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British Motorcycles

Kieft Mopeds and Scooters

Kieft were produced by the German Hercules firm and assembled by Cyril Kieft's Wolverhampton firm from 1955 to 1957.

  • 1955-1956 These machines were typical of the decade. The moped had a Sachs two-stroke, two-speed engine unit hung from a pressed-steel, spine frame. There was no rear suspension, but it had rubber in torsion to the front wheel. The scooter had a 191cc Sachs engine, four speeds, electric start and typical bodywork.

    1957 The range was extended and two scooters were added. These had 147cc or 197cc Villiers engines. The original moped was joined by one with rear suspension. There was also a Hercules motorcycle with a 200cc Ilo engine. During the year, the Sport model moped was added, but this was more of a motorcycle as it had three speeds. In the September of that year, distribution shifted to BP Scooters of Wolverhampton and the machines were then sold under the Prior name.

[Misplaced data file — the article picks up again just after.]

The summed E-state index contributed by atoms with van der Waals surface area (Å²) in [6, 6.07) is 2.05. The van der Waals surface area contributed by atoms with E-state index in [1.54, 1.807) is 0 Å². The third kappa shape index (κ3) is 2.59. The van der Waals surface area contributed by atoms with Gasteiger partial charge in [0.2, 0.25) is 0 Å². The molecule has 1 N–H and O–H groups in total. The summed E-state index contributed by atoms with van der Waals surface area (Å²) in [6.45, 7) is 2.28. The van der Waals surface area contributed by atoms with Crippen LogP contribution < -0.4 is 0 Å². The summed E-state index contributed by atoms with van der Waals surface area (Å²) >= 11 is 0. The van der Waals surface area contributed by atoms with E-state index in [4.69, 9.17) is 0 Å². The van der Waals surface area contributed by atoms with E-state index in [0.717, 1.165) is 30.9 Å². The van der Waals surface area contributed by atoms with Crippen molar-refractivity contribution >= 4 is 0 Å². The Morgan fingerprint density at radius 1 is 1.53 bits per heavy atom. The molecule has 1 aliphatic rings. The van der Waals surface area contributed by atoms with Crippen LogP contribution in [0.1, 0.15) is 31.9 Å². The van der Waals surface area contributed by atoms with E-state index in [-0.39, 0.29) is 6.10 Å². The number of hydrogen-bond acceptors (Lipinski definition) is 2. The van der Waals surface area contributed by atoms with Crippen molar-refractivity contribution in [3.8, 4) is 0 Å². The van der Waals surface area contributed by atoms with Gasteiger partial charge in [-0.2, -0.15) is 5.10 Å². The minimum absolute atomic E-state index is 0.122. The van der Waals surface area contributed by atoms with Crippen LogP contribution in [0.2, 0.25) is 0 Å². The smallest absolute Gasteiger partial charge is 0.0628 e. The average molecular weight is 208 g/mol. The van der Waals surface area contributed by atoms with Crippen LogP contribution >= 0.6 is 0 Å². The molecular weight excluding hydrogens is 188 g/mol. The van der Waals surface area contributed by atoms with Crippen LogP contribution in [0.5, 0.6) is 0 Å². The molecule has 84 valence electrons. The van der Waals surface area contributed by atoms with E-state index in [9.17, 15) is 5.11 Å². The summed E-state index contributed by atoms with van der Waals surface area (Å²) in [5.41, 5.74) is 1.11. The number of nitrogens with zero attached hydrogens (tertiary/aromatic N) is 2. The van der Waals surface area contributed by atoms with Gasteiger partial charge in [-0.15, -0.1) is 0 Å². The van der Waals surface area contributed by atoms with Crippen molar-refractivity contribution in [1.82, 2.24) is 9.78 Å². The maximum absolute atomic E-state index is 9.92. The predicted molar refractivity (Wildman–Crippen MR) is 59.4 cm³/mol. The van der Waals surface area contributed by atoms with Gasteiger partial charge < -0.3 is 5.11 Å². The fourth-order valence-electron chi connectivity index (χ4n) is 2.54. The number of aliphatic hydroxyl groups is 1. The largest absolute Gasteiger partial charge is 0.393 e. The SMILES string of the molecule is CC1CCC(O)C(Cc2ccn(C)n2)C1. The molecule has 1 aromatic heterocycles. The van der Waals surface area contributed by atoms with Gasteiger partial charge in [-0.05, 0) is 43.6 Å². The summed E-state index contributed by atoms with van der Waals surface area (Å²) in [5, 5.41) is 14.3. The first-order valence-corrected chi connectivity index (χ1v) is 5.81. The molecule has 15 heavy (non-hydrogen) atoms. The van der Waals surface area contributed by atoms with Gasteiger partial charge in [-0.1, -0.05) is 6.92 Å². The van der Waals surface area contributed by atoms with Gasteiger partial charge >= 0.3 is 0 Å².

In 1957 Kieft added two more scooters to the product range, powered by a 147 c.c. or a 197 c.c. Villiers engine, and also a 200cc scooter. It is thought that only a few of the later models were produced.

The Kieft 200R scooter was a Hercules R200 powered by a 3-speed 200cc Sachs engine with electric start, leading link forks, and swinging arm rear suspension. Their K50 moped used a 2-speed 49cc Sachs two-stroke. In September 1957, BP Scooters of Wolverhampton took over the distribution and sales of the products, which were then sold under the 'Prior' name.

Kieft had long been asscociated with the Pamax brand, and went on to built Kieft Climax sports cars.

In 1957 Kieft became involved with the DKR project - the initials are those of Day, Robinson and Kieft.

Sources: Graces Guide, icenicam.org.uk, historywebsite.co.uk



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